Luther wrote that Allegories are empty speculations and as it were the scum of Holy Scripture… Origen's allegories are not worth so much dirt… To allegorize is to juggle with Scripture… Allegorizing may degenerate into a mere monkey game… Allegories are awkward, absurd, invented, obsolete, loose rags. John Calvin known as "one of the greatest interpreters of the Bible" like Martin Luther also rejected allegorical interpretation describing these works as "frivolous games" and declaring that the early church father, Origen and many others were guilty of "torturing the Scripture, in every possible sense, from the true sense".
Bob DeWaay writes that " allegorizing Scripture has a long and destructive history. Though it was practiced by some early church fathers, it existed elsewhere in the ancient world. Some Jewish writers, such as Philo, practiced allegorizing Scriptures. It was found that the teachings of Moses and the Greek philosophers could be integrated by using this method.
The reason many have been sold on the allegorical method is the false assumption that since the Bible is a spiritual book, inspired by the Holy Spirit, that it therefore contains hidden or secret meanings.demo-new.nplan.io/un-encuentro-con-dios-a-travs-de-juan.php
The idea is that the truly spiritual person can discern meanings to passages of the Bible that are hidden from the unenlightened. However, it should be noted that the "things of the Spirit of God" that the natural man "cannot understand" are clearly revealed in the context of this passage. The problem was not that a person couldn't grasp the words that Paul preached - that Jesus Christ was crucified, died, and rose from the dead. The claims of the gospel were clear enough.
The problem was that the natural man refused to accept God's wisdom. So this passage does not teach a secret meaning to Scriptures that can be extracted by a clever allegorist.
If so, then why not say Jesus didn't really die and rise again, its just an allegory? Paul taught a literal cross with literal words. Common Errors in Biblical Interpretation - also discusses Hyper-literalism. The first principle is a warning, especially for historical narratives in the Bible: Do not allegorize the story.
That is, do not turn it into a series of symbols as if it did not happen. If we turn a narrative into symbols, anyone can interpret the narrative to say whatever they want; people can read the same narrative and come up with opposite religions! When we read into a text in this way, we read into it what we already think--which means that we act like we do not need the text to teach us anything new! The Bible in Context. Without the Holy Spirit, the Bible is like an ocean which cannot be sounded, heavens which cannot be surveyed, mines which cannot be explored, and mysteries beyond unraveling.
We must—we must—yield to the leadership of the Holy Spirit. John MacArthur gives the following example of non-literal interpretation from a conference he was attending…. This was his interpretation: The resurrection of Lazarus is the church going through the rapture. You are the first. There are passages that give us types and pictures. But beware of interpretations that read symbols and pictures into the text that simply are not there. How to Get the Most from God's Word. Let us not only neglect as doubtful, but boldly set aside as deadly corruptions those pretended expositions which lead us away from the natural meaning.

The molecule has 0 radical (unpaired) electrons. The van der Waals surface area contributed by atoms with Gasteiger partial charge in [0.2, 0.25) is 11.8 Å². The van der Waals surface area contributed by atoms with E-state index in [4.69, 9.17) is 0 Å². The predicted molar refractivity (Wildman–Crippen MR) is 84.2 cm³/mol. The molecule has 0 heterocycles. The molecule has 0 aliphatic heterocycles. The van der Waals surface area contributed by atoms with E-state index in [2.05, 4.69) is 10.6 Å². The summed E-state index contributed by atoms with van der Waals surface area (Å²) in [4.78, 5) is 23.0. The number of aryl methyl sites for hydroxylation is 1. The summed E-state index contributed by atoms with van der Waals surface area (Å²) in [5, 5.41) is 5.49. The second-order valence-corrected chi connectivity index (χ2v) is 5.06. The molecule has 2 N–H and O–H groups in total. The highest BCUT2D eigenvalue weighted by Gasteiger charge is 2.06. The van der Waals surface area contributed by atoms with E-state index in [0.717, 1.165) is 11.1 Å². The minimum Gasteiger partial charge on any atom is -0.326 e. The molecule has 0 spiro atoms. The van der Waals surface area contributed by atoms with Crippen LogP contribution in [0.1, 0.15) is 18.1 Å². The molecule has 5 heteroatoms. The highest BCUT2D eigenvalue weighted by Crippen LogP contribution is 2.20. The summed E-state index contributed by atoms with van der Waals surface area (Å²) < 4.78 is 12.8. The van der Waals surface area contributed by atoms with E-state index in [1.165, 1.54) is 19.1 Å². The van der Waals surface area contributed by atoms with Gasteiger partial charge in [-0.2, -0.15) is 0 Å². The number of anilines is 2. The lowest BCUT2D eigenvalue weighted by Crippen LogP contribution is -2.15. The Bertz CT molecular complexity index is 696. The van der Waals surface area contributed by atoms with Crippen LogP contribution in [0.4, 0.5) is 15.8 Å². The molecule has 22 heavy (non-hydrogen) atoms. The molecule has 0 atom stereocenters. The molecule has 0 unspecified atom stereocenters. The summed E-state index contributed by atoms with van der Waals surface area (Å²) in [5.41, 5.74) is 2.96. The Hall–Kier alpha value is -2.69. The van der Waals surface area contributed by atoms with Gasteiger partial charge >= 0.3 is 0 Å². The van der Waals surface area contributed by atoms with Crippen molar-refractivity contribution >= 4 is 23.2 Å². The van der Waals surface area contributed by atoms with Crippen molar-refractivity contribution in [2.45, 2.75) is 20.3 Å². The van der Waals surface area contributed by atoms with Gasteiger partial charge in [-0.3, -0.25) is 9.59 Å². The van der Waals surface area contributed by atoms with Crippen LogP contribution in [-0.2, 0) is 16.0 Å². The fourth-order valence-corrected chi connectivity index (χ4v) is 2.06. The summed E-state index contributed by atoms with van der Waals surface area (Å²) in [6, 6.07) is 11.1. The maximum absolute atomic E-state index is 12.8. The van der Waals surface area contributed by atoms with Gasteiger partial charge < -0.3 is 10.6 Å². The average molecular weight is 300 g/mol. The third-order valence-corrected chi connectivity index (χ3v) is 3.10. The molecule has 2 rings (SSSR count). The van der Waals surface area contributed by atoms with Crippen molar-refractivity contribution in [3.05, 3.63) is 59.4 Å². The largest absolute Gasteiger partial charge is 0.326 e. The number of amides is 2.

DeHaan of Our Daily Bread fame admonishes saints to "Be on guard against any tampering with the Word, whether disguised as a search for truth, or a scholarly attempt at apparently hidden meanings. The principle of reading the Bible literally is brought out be the following interchange between Mary Queen of Scots and John Knox. The word of God is plain in itself; and if there appear any obscurity in one place, the Holy Ghost, which is never contrarious to Himself, explains the same more clearly in other places.
William Tyndale who was best known for his translation of the New Testament into English for which he was murdered! The general rule of interpreting Scripture is this: But in that case, the obscure text is to be interpreted by those which speak more plainly… Try all things by the written word, and let all bow down before it. You are in danger of fanaticism every hour, if you depart ever so little from Scripture; yea, or from the plain, literal meaning of an text, taken in connection with the context.
As a general rule if you or someone arrives at an interpretation on a text that no one has ever described, you need to consider that interpretation suspect. Here is an excellent summary of literalism from the recommended website Gotquestions. Biblical literalism is the position of most evangelicals and Christian fundamentalists.
It is the position of Got Questions Ministries as well. If we believe in the doctrine of biblical inspiration—that the books of the Bible were written by men under the influence of the Holy Spirit 2 Timothy 3: The rules of human language then become the rules of interpreting Scripture. Words have objective meaning Ed: Meaning which is undistorted by emotion or personal bias; based on observable phenomena , and God has spoken through words. Biblical literalism is an extension of the literalism that we all use in everyday communication.
If we deny biblical literalism and try to interpret Scripture figuratively, how are the figures to be interpreted? And who decides what is and is not a figure? Were Adam and Eve real people? What about Cain and Abel? If they are figurative, where in Genesis can we start saying the people are literal individuals? Any dividing line between figurative and literal in the genealogies is arbitrary.